After pre-training is completed, the learned weights are frozen, except for the BN parameters which allow the network to adapt to a new session. Then, a second network is initialized (in this work, the second network is identical to the pre-trained network) and connected with an element-wise summation operation in a layer-by-layer fashion to the pre-trained network (see [11] for details). Additionally, all outputs from the pre-trained network are multiplied by a learnable coefficient (clamped between 0 and 2) before the summation as to provide an easy mechanism to neuter or increase the influence of the pre-trained network at a layer-wise level.

V Results

V-a Training Sessions: Over-time classification accuracy

Figure 7 shows the average accuracy over-time across all participants for the three calibration methods and with TADANN (which uses the Re-Calibration method).

Fig. 7: Average accuracy over-time calculated on the last cycle of the training sessions. The values given on the x-axis represent the average time (in days) elapsed between the current session and the first session across all participants.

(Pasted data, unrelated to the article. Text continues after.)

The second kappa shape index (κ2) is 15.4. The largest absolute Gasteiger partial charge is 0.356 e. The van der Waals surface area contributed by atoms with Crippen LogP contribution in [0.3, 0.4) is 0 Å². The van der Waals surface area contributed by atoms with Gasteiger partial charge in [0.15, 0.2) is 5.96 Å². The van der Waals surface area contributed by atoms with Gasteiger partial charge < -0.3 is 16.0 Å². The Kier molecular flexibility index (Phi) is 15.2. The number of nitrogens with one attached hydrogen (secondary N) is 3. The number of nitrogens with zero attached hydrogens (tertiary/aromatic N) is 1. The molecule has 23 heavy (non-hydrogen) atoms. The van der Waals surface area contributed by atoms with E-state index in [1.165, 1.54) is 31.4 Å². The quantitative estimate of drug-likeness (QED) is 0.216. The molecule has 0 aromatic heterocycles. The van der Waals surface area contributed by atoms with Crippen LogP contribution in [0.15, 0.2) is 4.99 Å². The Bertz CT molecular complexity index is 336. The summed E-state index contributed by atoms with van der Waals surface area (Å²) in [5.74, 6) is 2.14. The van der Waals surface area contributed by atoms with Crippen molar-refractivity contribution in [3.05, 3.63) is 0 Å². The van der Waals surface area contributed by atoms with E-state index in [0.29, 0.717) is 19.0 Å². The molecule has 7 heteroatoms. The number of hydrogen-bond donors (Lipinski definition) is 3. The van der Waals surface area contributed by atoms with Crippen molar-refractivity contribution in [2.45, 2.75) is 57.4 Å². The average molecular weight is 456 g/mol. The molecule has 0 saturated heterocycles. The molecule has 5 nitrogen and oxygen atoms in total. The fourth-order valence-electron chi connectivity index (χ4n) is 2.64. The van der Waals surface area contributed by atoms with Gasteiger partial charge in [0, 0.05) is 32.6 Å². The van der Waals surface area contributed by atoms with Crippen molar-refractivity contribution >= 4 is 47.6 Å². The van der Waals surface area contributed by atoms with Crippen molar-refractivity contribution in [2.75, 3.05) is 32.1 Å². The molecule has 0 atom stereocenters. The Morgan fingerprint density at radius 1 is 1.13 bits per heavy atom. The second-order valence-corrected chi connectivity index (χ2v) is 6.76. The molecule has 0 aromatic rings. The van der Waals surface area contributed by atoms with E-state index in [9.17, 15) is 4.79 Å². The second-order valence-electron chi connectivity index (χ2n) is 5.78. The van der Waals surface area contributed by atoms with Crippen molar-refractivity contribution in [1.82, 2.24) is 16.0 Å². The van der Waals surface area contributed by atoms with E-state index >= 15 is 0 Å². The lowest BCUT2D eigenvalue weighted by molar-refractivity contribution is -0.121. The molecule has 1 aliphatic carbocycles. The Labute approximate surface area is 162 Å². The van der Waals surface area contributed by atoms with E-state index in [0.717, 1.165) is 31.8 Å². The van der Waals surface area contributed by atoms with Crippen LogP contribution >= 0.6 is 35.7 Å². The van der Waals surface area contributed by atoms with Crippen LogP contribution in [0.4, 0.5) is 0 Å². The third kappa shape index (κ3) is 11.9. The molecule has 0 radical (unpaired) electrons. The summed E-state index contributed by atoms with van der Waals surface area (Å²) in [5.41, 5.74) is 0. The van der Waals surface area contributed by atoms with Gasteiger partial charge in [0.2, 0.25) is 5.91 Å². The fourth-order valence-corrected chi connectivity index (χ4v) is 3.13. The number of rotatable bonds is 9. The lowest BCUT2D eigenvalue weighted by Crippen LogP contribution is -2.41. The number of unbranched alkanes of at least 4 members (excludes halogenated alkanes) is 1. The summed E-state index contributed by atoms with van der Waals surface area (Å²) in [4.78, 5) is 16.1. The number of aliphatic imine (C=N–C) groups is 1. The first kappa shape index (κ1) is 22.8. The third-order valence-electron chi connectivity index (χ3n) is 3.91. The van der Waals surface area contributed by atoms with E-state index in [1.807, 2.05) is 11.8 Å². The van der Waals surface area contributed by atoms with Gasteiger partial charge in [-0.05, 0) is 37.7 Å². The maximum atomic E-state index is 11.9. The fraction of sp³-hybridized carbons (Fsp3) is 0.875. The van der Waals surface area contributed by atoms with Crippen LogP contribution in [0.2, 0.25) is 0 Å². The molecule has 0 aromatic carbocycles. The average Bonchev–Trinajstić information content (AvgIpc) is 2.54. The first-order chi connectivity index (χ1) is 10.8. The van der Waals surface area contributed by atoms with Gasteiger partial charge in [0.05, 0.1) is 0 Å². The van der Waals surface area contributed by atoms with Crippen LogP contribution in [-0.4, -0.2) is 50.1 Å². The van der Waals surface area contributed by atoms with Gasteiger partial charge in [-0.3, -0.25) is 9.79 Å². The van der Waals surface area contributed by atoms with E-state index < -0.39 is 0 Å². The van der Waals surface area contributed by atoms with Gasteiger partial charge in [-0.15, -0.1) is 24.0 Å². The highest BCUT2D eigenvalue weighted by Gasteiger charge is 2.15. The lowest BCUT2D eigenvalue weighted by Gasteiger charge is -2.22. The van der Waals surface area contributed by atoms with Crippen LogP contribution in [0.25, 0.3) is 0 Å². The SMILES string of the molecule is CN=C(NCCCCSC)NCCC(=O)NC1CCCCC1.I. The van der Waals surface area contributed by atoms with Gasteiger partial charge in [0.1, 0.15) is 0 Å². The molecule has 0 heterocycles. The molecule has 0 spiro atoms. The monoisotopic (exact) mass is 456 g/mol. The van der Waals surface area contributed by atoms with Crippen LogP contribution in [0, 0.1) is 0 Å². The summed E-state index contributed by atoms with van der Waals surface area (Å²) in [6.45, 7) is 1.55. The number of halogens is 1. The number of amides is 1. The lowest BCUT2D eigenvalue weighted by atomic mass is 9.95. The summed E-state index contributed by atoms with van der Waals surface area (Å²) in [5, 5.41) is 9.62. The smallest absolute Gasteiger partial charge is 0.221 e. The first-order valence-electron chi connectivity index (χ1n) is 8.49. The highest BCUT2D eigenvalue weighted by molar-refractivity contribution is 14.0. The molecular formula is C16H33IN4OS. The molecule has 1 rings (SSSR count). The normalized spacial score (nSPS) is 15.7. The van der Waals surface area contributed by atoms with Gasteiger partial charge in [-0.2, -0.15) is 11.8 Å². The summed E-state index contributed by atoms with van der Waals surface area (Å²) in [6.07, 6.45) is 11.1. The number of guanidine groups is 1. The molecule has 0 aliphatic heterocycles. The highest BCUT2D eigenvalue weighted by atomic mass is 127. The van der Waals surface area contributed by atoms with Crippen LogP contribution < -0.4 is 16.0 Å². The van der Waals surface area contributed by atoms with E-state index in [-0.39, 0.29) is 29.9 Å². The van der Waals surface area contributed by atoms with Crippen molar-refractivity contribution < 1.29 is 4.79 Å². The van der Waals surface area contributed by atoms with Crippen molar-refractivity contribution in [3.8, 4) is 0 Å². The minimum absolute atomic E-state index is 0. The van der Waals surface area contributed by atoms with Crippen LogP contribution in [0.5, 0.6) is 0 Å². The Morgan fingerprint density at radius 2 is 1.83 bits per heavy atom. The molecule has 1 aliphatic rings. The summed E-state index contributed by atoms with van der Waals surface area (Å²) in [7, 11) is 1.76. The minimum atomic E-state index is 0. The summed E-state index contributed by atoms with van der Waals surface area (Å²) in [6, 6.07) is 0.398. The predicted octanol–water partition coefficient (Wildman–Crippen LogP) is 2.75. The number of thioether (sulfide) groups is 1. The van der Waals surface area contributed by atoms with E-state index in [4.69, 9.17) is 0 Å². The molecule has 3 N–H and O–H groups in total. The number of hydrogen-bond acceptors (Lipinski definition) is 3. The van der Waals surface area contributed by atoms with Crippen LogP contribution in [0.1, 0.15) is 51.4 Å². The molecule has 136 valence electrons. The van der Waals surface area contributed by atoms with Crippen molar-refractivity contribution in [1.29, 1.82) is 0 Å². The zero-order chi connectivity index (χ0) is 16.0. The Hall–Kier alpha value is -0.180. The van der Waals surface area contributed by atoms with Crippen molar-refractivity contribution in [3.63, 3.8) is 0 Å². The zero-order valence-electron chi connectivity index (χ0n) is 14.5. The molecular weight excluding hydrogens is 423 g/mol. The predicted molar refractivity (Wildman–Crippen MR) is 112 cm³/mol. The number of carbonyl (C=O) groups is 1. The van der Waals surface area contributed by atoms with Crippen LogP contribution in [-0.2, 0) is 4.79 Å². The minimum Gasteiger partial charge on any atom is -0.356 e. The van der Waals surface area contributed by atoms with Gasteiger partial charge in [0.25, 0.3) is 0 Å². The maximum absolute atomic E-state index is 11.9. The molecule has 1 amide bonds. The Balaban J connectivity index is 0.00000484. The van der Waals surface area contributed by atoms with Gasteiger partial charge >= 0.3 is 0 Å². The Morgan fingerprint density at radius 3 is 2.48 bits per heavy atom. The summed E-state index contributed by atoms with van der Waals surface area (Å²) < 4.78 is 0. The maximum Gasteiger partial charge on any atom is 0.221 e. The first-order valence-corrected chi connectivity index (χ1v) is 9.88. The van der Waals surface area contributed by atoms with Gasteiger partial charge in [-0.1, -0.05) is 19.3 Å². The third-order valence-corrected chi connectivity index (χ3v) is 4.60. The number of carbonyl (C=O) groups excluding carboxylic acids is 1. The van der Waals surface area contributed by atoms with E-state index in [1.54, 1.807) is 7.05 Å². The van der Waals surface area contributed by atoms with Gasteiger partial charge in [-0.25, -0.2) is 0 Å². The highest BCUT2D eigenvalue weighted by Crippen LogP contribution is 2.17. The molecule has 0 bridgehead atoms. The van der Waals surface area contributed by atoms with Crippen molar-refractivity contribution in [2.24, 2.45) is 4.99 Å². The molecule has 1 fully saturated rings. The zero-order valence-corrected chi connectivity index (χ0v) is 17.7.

Based on Cohen’s d, the effect size of using Re-Calibration vs No-Calibration varies between large to very large [41] (0.95 and 1.32 for session two and three respectively). Overall, TADANN was the best performing method, achieving an average accuracy of 84.44%19.15% and 89.04%6.49% compared to 79.96%18.40% and 80.49%21.58% for session two and three respectively. Using the Wilcoxon signed rank test [42] shows that TADANN significantly outperforms Re-Calibration (adjusted p-value and for session two and three respectively). The effect size was small (0.40) and medium (0.54) using Cohen’s d on session two and three respectively. Note that statistical tests were not performed for session four due to the sample size (n=6).